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8.
Practice parameter: The diagnosis, treatment, and evaluation of the initial urinary tract infection in febrile infants and young children. American academy of pediatrics. Committee on quality improvement. Subcommittee on urinary tract infection. Pediatrics 1999;103:843-52.  Back to cited text no. 8
    
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Prais D, Straussberg R, Avitzur Y, Nussinovitch M, Harel L, Amir J, et al. Bacterial susceptibility to oral antibiotics in community acquired urinary tract infection. Arch Dis Child 2003;88:215-8.  Back to cited text no. 9
    
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Amir J, Ginzburg M, Straussberg R, Varsano I. The reliability of midstream urine culture from circumcised male infants. Am J Dis Child 1993;147:969-70.  Back to cited text no. 10
    
11.
Sharifian M, Karimi A, Tabatabaei SR, Anvaripour N. Microbial sensitivity pattern in urinary tract infections in children: A single center experience of 1,177 urine cultures. Jpn J Infect Dis 2006;59:380-2.  Back to cited text no. 11
    
12.
Keah Sh, Wee E, Chng K, Keah K. Antimicrobial susceptibility of community-acquired uropathogens in general practice. Malays Fam Physician 2007;2:64-9.  Back to cited text no. 12
    
13.
Zhanel GG, Hisanaga TL, Laing NM, DeCorby MR, Nichol KA, Palatnik LP, et al. Antibiotic resistance in outpatient urinary isolates: Final results from the North American Urinary Tract Infection Collaborative Alliance (NAUTICA). Int J Antimicrob Agents 2005;26:380-8.  Back to cited text no. 13
    
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Andrade SS, Sader HS, Jones RN, Pereira AS, Pignatari AC, Gales AC, et al. Increased resistance to first-line agents among bacterial pathogens isolated from urinary tract infections in Latin America: Time for local guidelines? Mem Inst Oswaldo Cruz 2006;101:741-8.  Back to cited text no. 14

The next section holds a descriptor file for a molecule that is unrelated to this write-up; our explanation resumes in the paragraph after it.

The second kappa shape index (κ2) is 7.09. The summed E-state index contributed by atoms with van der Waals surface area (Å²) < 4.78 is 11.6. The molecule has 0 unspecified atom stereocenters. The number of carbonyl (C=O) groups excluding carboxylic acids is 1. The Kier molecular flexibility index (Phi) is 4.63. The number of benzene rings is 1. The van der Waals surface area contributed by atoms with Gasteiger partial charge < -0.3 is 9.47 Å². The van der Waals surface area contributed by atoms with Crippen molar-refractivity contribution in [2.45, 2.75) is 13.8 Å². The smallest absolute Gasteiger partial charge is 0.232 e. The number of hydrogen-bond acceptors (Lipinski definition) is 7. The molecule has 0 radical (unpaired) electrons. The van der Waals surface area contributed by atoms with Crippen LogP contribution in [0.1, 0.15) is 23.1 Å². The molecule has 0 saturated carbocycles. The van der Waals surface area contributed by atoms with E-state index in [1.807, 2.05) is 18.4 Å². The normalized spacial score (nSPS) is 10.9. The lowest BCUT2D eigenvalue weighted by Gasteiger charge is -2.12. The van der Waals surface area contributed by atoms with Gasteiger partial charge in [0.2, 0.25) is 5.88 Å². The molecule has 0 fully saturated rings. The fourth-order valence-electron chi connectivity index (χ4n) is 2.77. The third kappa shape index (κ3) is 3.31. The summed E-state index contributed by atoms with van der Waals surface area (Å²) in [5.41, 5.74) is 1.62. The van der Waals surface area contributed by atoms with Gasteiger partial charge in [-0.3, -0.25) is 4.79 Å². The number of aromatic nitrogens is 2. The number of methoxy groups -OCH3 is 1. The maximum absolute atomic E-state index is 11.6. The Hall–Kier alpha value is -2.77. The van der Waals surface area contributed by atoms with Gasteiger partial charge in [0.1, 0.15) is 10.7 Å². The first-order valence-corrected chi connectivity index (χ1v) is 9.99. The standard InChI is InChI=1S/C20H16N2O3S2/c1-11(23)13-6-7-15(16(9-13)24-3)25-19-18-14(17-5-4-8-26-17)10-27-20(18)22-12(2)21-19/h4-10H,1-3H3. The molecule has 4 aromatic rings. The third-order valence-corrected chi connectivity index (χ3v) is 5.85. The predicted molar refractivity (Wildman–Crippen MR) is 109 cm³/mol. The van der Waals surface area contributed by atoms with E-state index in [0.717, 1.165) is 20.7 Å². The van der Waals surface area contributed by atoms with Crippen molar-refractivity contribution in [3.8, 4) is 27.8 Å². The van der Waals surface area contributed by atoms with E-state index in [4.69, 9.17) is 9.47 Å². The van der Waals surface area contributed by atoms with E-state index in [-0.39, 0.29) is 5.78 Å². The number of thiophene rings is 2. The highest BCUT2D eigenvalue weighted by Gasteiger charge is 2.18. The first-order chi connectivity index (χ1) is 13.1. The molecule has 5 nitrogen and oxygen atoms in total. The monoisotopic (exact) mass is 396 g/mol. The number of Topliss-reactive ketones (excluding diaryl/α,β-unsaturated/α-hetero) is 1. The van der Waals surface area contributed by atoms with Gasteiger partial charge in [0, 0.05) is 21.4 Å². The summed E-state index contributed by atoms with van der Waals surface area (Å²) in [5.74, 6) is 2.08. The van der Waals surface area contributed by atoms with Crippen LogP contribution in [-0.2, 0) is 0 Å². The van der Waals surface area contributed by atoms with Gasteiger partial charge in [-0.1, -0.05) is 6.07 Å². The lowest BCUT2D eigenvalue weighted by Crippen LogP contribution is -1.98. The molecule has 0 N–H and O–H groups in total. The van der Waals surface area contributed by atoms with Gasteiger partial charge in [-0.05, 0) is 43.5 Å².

15.
Lomberg H, Hanson LA, Jacobsson B, Jodal U, Leffler H, Edén CS, et al. Correlation of P blood group, vesicoureteral reflux, and bacterial attachment in patients with recurrent pyelonephritis. N Engl J Med 1983;308:1189-92.  Back to cited text no. 15
    
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Currie ML, Mitz L, Raasch CS, Greenbaum LA. Follow-up urine cultures and fever in children with urinary tract infection. Arch Pediatr Adolesc Med 2003;157:1237-40.  Back to cited text no. 16
    
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Kashef N, Djavid GE, Shahbazi S. Antimicrobial susceptibility patterns of community-acquired uropathogens in Tehran, Iran. J Infect Dev Ctries 2010;4:202-6.  Back to cited text no. 17
    
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Gupta N, Kundra S, Sharma A, Gautam V, Arora DR. Antimicrobial susceptibility of uropathogens in India. J Infect Dis Antimicrob Agents 2007;24:13-8.  Back to cited text no. 18
    
19.
Lau SM, Peng MY, Chang FY. Resistance rates to commonly used antimicrobials among pathogens of both bacteremic and non-bacteremic community-acquired urinary tract infection. J Microbiol Immunol Infect 2004;37:185-91.  Back to cited text no. 19
    
20.
Kurutepe S, Surucuoglu S, Sezgin C, Gazi H, Gulay M, Ozbakkaloglu B, et al. Increasing antimicrobial resistance in Escherichia coli isolates from community-acquired urinary tract infections during 1998-2003 in Manisa, Turkey. Jpn J Infect Dis 2005;58:159-61.  Back to cited text no. 20
    
21.
Daikos GL, Kathpalia SB, Sharifi R, Lolans VT, Jackson GG. Comparison of ciprofloxacin and beta-lactam antibiotics in the treatment of urinary tract infections and alteration of fecal flora. Am J Med 1987;82:290-4.  Back to cited text no. 21
    
22.
Haller M, Brandis M, Berner R. Antibiotic resistance of urinary tract pathogens and rationale for empirical intravenous therapy. Pediatr Nephrol 2004;19:982-6.  Back to cited text no. 22
    
23.
Hoberman A, Wald ER, Hickey RW, Baskin M, Charron M, Majd M, et al. Oral versus initial intravenous therapy for urinary tract infections in young febrile children. Pediatrics 1999;104:79-86.  Back to cited text no. 23
    


    Figures

  [Figure 1]
 
 
    Tables

  [Table 1], [Table 2], [Table 3]